I don't expect to agree with Paul Auster on every topic.  Even with my admiration of his work, I know enough to separate the man from the artist.  I confess I find his excessive criticism of conservatism (here in America and in Israel) a bit on the simplistic side.  That is to say, at the point where the subject is broached, Auster sounds like a blind liberal, a person that as soon as the term "conservative" or "right-wing" is mentioned in conversation, all bets are off and the engagement on ad hominems and hasty generalizations of all sorts is fair game.  I hold that type of liberalism and conservatism at a distance.  I've been on both sides of the political spectrum, and find myself disgusted by both in ways that are both irreparable and final.  What I see happening in political discourse is painful (even more painful when it comes from someone as intelligent as Auster)... the whole idea that someone will find Fox News irritating, despicable, dishonest and nauseating but just as well find MSNBC the pinnacle of intelligence and decorum makes me weep in silence for the idiocy of this country.  I don't watch television and only collect news items from the international press.  The American press is a cesspool of misinformation and unethical brain-washing on both sides of the political spectrum.  Those who see evil at the mention of George W Bush are the same sheep who can find no fault with Barack Obama despite his many violations (many of which, the overseas use of drone, is far worse than Bush... but of course, I will be accused of being a victim of right-wing propaganda).  Nobody is perfect, but both sides are equally rotten.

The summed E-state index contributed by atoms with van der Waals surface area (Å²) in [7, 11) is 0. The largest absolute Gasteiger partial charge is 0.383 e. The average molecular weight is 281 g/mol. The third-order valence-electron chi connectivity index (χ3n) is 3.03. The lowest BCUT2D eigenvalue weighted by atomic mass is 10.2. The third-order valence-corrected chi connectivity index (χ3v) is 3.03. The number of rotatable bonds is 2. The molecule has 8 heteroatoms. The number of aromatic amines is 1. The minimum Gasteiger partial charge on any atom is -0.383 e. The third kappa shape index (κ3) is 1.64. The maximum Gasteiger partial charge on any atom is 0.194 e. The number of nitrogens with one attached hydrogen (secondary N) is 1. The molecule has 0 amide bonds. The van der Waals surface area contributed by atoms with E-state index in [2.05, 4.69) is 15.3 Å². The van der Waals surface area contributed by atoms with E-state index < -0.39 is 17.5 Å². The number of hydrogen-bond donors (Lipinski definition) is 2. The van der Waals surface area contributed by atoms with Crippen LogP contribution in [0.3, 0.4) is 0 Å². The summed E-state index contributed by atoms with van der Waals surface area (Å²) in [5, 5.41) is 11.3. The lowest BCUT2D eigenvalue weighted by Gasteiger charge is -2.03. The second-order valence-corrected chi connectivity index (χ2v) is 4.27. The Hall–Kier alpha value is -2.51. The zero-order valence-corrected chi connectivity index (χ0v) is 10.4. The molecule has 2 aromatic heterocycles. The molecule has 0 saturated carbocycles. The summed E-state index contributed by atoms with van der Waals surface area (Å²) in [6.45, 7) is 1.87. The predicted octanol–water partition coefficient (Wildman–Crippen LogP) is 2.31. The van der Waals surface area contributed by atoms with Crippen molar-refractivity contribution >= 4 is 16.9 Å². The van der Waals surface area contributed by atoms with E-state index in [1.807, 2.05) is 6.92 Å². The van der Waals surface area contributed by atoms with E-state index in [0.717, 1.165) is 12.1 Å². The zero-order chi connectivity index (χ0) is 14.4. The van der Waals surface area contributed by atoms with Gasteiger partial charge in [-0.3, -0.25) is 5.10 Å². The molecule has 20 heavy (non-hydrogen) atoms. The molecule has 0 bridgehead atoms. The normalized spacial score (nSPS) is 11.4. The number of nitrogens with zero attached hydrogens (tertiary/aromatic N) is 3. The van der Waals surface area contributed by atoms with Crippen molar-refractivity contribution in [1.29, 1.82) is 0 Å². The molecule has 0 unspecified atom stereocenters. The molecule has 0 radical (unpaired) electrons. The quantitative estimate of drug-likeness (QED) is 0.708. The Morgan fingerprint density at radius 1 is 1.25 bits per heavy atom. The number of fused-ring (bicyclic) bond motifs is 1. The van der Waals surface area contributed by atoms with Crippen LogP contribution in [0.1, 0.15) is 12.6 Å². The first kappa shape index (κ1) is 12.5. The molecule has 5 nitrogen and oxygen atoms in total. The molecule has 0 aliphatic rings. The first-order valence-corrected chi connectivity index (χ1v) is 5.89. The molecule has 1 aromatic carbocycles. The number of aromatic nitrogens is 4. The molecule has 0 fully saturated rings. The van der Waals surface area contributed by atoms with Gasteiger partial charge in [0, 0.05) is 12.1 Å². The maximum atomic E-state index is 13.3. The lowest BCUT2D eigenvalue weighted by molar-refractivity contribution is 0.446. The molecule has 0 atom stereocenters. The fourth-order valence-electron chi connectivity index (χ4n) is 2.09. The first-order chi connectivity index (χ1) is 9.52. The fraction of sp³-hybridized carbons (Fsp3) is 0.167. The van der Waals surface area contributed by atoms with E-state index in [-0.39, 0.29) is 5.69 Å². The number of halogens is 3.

J.M. Coetzee is an enigma to me.  I believe I've read a few of his essays but none of his books.  I am eagerly awaiting my next trip to the bookstore.  Certainly his most famous titles are in order.  If anyone could recommend a title to start off with, please let me know.  I am more than intrigued.  I find him sensible and deeply honest in all and any of the topics these two giants engage in in the course of their correspondence.

It's a short and almost predictable little book, but "Here and Now: Letters 2008-2011" will not disappoint.

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At 6:08 PM, Blogger Bleets said...

J.M. Coetzee: Disgrace (1999) Booker Prize winner, pre-Nobel

At 5:44 PM, Blogger A Cuban In London said...

I must admit that I have had Coetzee in my to-read list for many years but I still can't bring myself to read it. Recently I watched a movie with John Malkovich. The film was based on one of his novels. Whilst the movie left no lasting impression on me, I must say that the fact it was inspired by a book by Coetzee has re-awakened my interest. Thanks for your post. I'm intrigued as you are. Glad to see I'm not the only one. :-)

Greetings from London.